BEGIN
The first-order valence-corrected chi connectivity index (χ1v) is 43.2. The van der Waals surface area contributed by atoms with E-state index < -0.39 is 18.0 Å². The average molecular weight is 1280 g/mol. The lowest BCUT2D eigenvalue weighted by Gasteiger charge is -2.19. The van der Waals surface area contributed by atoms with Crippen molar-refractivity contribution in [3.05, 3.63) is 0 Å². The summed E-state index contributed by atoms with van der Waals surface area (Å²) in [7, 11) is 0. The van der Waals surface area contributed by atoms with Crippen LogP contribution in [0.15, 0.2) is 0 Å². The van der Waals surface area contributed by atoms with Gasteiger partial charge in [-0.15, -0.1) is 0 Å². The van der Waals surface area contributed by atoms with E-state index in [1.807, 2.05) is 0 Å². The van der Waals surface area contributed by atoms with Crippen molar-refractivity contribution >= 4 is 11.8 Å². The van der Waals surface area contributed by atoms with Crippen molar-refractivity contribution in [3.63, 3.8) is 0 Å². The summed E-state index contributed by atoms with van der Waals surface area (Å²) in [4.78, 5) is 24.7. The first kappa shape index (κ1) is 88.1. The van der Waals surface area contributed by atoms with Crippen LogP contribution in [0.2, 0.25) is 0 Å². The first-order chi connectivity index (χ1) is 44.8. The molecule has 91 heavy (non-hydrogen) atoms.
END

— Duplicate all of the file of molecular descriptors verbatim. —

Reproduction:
The first-order valence-corrected chi connectivity index (χ1v) is 43.2. The van der Waals surface area contributed by atoms with E-state index < -0.39 is 18.0 Å². The average molecular weight is 1280 g/mol. The lowest BCUT2D eigenvalue weighted by Gasteiger charge is -2.19. The van der Waals surface area contributed by atoms with Crippen molar-refractivity contribution in [3.05, 3.63) is 0 Å². The summed E-state index contributed by atoms with van der Waals surface area (Å²) in [7, 11) is 0. The van der Waals surface area contributed by atoms with Crippen LogP contribution in [0.15, 0.2) is 0 Å². The van der Waals surface area contributed by atoms with Gasteiger partial charge in [-0.15, -0.1) is 0 Å². The van der Waals surface area contributed by atoms with E-state index in [1.807, 2.05) is 0 Å². The van der Waals surface area contributed by atoms with Crippen molar-refractivity contribution >= 4 is 11.8 Å². The van der Waals surface area contributed by atoms with Crippen molar-refractivity contribution in [3.63, 3.8) is 0 Å². The summed E-state index contributed by atoms with van der Waals surface area (Å²) in [4.78, 5) is 24.7. The first kappa shape index (κ1) is 88.1. The van der Waals surface area contributed by atoms with Crippen LogP contribution in [0.2, 0.25) is 0 Å². The first-order chi connectivity index (χ1) is 44.8. The molecule has 91 heavy (non-hydrogen) atoms.